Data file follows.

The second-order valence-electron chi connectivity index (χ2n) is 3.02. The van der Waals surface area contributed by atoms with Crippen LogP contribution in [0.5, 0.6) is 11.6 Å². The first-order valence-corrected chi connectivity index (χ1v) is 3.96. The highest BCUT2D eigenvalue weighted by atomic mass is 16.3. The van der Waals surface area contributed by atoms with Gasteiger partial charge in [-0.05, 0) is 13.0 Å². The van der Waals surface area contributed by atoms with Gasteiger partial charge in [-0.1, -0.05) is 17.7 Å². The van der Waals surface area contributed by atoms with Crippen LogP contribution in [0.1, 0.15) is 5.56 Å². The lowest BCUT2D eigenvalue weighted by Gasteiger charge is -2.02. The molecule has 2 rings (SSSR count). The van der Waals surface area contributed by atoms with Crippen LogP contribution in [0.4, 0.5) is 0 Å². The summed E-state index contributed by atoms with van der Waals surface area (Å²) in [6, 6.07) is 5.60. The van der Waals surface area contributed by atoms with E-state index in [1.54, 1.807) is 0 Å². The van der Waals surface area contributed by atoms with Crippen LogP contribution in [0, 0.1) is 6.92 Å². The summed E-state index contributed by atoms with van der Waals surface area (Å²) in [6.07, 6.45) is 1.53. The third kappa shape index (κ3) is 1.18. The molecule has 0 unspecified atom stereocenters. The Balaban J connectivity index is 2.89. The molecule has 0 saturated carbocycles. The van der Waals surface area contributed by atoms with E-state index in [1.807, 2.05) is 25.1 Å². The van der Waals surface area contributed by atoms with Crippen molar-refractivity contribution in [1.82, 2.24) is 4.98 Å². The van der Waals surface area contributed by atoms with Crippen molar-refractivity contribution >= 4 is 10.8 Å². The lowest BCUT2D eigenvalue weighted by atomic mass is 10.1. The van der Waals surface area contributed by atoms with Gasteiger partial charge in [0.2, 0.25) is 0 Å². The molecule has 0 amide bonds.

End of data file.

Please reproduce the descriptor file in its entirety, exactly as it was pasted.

The second-order valence-electron chi connectivity index (χ2n) is 3.02. The van der Waals surface area contributed by atoms with Crippen LogP contribution in [0.5, 0.6) is 11.6 Å². The first-order valence-corrected chi connectivity index (χ1v) is 3.96. The highest BCUT2D eigenvalue weighted by atomic mass is 16.3. The van der Waals surface area contributed by atoms with Gasteiger partial charge in [-0.05, 0) is 13.0 Å². The van der Waals surface area contributed by atoms with Gasteiger partial charge in [-0.1, -0.05) is 17.7 Å². The van der Waals surface area contributed by atoms with Crippen LogP contribution in [0.1, 0.15) is 5.56 Å². The lowest BCUT2D eigenvalue weighted by Gasteiger charge is -2.02. The molecule has 2 rings (SSSR count). The van der Waals surface area contributed by atoms with Crippen LogP contribution in [0.4, 0.5) is 0 Å². The summed E-state index contributed by atoms with van der Waals surface area (Å²) in [6, 6.07) is 5.60. The van der Waals surface area contributed by atoms with E-state index in [1.54, 1.807) is 0 Å². The van der Waals surface area contributed by atoms with Crippen LogP contribution in [0, 0.1) is 6.92 Å². The summed E-state index contributed by atoms with van der Waals surface area (Å²) in [6.07, 6.45) is 1.53. The third kappa shape index (κ3) is 1.18. The molecule has 0 unspecified atom stereocenters. The Balaban J connectivity index is 2.89. The molecule has 0 saturated carbocycles. The van der Waals surface area contributed by atoms with E-state index in [1.807, 2.05) is 25.1 Å². The van der Waals surface area contributed by atoms with Crippen molar-refractivity contribution in [1.82, 2.24) is 4.98 Å². The van der Waals surface area contributed by atoms with Crippen molar-refractivity contribution >= 4 is 10.8 Å². The lowest BCUT2D eigenvalue weighted by atomic mass is 10.1. The van der Waals surface area contributed by atoms with Gasteiger partial charge in [0.2, 0.25) is 0 Å². The molecule has 0 amide bonds.